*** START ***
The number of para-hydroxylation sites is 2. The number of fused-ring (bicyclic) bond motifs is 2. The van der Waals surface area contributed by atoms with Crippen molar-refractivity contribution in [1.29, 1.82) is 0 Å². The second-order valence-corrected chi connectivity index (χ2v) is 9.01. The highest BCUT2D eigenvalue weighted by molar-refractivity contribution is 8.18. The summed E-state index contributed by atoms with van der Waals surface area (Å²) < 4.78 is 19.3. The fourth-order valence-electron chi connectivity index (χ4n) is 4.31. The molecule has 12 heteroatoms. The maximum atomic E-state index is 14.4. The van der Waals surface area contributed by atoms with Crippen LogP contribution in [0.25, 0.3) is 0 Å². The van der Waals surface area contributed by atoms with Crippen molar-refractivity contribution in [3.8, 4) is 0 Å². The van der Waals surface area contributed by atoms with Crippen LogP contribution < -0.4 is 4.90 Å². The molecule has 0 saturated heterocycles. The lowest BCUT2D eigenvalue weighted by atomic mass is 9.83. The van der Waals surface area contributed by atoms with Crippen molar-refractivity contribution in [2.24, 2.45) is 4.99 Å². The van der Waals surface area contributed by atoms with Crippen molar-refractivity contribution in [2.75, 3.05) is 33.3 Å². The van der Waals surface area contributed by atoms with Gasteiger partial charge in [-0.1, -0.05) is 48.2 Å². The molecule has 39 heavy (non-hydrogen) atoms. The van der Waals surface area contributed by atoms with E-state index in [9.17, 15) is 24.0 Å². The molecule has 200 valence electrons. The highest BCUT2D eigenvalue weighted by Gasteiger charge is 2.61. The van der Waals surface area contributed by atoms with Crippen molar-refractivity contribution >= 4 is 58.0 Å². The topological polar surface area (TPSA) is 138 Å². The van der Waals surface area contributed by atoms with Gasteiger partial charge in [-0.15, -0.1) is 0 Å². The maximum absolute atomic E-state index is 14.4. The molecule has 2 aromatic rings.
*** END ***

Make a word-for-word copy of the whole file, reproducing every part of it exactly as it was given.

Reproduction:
The number of para-hydroxylation sites is 2. The number of fused-ring (bicyclic) bond motifs is 2. The van der Waals surface area contributed by atoms with Crippen molar-refractivity contribution in [1.29, 1.82) is 0 Å². The second-order valence-corrected chi connectivity index (χ2v) is 9.01. The highest BCUT2D eigenvalue weighted by molar-refractivity contribution is 8.18. The summed E-state index contributed by atoms with van der Waals surface area (Å²) < 4.78 is 19.3. The fourth-order valence-electron chi connectivity index (χ4n) is 4.31. The molecule has 12 heteroatoms. The maximum atomic E-state index is 14.4. The van der Waals surface area contributed by atoms with Crippen LogP contribution in [0.25, 0.3) is 0 Å². The van der Waals surface area contributed by atoms with Crippen molar-refractivity contribution in [3.8, 4) is 0 Å². The van der Waals surface area contributed by atoms with Crippen LogP contribution < -0.4 is 4.90 Å². The molecule has 0 saturated heterocycles. The lowest BCUT2D eigenvalue weighted by atomic mass is 9.83. The van der Waals surface area contributed by atoms with Crippen molar-refractivity contribution in [2.24, 2.45) is 4.99 Å². The van der Waals surface area contributed by atoms with Crippen molar-refractivity contribution in [2.75, 3.05) is 33.3 Å². The van der Waals surface area contributed by atoms with Gasteiger partial charge in [-0.1, -0.05) is 48.2 Å². The molecule has 39 heavy (non-hydrogen) atoms. The van der Waals surface area contributed by atoms with E-state index in [9.17, 15) is 24.0 Å². The molecule has 200 valence electrons. The highest BCUT2D eigenvalue weighted by Gasteiger charge is 2.61. The van der Waals surface area contributed by atoms with Crippen molar-refractivity contribution >= 4 is 58.0 Å². The topological polar surface area (TPSA) is 138 Å². The van der Waals surface area contributed by atoms with Gasteiger partial charge in [-0.15, -0.1) is 0 Å². The maximum absolute atomic E-state index is 14.4. The molecule has 2 aromatic rings.